Our “well-behaved” neighbor to the north is the second-largest country in the world. Since almost 90% of Canada is uninhabitable, most people live within 100 miles of the U.S./Canada border — a 4,000-mi.-long unguarded border. When we first had the idea of doing a “Canada Issue,” there was a little concern that the articles would be hard to come by, because, traditionally, Canadians don’t brag. But the stories poured in! Who knew these quiet neighbors had so much to say?
We start off honoring Canada with The Seeds of CECA by Matt Irvin. The history of the Canadian Elevator Contractors Association (CECA) began in the early 1970s, when many realized a group was needed as a voice in labor and government regulation. When you think of the size of the country, it is amazing that the first 45 representatives who came together in 1975 (many who had never met before) were able to form a strong, lasting bond. I loved seeing pictures of the founders — many I knew quite well. These are the people who helped build the Canadian vertical-transportation (VT) industry of today.
Space permits only a few words on the other 11 stories that came in about Canada’s elevator industry:
Home Sweet Home by Michael J. Ryan: Ontario has been home to The Peelle Co.’s manufacturing since 1964. Ryan says it is due to the high level of the diverse workforce.
Elevator Geek, Alberta Outdoorsman: Scot Harvey, Western Canada manager for KJA Consultants, talks about his unusual path into the VT industry.
From Dubai to Toronto and Beyond by Kaija Wilkinson: CECA member company Royal Décor Steel, Inc. in Markham, Ontario, is involved in many artistic projects.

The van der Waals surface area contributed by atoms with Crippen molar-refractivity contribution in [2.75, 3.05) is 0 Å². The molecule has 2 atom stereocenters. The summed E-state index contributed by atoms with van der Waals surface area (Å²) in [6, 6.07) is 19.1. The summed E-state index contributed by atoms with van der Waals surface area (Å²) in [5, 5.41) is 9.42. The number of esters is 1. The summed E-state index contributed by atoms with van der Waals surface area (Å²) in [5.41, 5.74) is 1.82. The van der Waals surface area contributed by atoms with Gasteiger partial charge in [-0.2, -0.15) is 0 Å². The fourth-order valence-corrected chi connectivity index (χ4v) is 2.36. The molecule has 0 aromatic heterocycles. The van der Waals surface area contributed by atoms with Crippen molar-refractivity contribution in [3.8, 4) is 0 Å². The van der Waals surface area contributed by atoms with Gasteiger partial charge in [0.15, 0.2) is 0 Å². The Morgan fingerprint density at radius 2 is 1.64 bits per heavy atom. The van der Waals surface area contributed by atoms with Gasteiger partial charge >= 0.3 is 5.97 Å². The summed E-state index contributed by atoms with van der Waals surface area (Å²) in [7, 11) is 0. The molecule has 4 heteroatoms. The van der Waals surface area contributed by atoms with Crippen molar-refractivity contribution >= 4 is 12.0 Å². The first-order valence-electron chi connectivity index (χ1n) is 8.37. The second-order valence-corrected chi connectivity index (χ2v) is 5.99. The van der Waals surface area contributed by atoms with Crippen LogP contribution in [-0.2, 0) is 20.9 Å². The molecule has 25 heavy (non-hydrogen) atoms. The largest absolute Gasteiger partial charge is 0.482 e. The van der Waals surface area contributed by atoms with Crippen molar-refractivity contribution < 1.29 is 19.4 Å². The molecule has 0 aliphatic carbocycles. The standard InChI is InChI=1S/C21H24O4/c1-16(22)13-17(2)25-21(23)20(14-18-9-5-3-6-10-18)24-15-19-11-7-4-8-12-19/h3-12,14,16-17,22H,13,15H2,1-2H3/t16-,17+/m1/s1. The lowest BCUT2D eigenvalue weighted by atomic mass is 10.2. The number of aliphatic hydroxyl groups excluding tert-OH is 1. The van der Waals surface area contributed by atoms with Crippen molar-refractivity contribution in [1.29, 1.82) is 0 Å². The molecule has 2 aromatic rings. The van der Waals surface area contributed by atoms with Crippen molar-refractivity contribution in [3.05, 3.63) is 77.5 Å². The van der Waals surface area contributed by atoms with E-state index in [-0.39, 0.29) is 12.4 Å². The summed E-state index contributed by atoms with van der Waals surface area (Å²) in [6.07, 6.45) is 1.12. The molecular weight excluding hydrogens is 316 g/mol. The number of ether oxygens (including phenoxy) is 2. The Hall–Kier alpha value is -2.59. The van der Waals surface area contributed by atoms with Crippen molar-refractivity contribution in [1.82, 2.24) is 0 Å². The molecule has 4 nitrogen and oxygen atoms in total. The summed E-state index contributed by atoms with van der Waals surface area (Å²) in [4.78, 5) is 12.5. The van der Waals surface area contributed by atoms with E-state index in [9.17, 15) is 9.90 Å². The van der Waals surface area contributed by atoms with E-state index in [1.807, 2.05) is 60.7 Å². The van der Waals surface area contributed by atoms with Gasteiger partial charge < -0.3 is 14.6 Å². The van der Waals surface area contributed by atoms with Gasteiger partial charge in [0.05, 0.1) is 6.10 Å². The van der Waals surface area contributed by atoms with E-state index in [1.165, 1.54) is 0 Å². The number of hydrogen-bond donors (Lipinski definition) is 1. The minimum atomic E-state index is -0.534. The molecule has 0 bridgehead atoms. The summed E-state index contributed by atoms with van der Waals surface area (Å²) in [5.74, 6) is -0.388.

CECA 2018 by Wilkinson: The 44th CECA Convention was in Calgary, Canada’s Wild West city. Lots of news comes out of the meeting as each region reports to the annual general membership. Their new “CECA Passport” encouraged attendees to visit all 50 exhibitors.
A Heritage Lift Finds Its Former Glory by Ali McGee: A 1908 elevator in Toronto’s Birkbeck Building is restored to look and operate as it did over 100 years ago, thanks to a labor of love by KJA and True Canadian Elevator Maintenance Co. Ltd.
A Modern Lift by Brendan McAreavy: thyssenkrupp is modernizing the elevators, from the early 1900s, in the wonderful Fairmont Empress Hotel in Victoria. Maintaining a delicate balance between old and new is paramount.
A Stroll Through Elevator History by Joshua Nelson: If you have never heard of a “Jane’s Walk,” you’ll love this article on a real walk through old and some of the most notable elevators dating back to 1894.
Darling Brothers by Dr. Lee Gray: Members of the four Darling brothers started their machine shop in 1888. By 1914, they produced a full range of elevators. Their catalog has hyperbole that no one would dare use today. They also touted their independence and being Canadian.
Partnerships, Relationships, Community Commitment: Canwest Elevator & Lifts, one of Canada’s largest independents, was started by a Portuguese immigrant who wanted to be part of a company with a social conscience. The company was originally focused on medical lifts, and now, they install them, too, in addition to modernizing and servicing elevators.
“Ready for the Future” by Wilkinson: Longtime accessibility manufacturer Garaventa Lift opens a 115,000-m2 factory/office facility in British Columbia.
Even our Last Glance had to get into the Canada frame of mind with Calgary Tower Celebrates 50 Years. Once known as the Husky Tower, it was twice as high as any building in the city in 1968.
You’d think it would be impossible to stuff much more into this magazine, but we managed to include several events, including Elevcon 2018 in Berlin and the World Elevator & Escalator Expo in Shanghai. We also fulfilled our promise to feature the Photo Contest 2018 Winners. In our sixth year, we had the largest contest turnout ever — more than 250 photos from 22 countries and 3,765 votes who chose the winners. Every year, I’m amazed at the beauty to be found in our industry.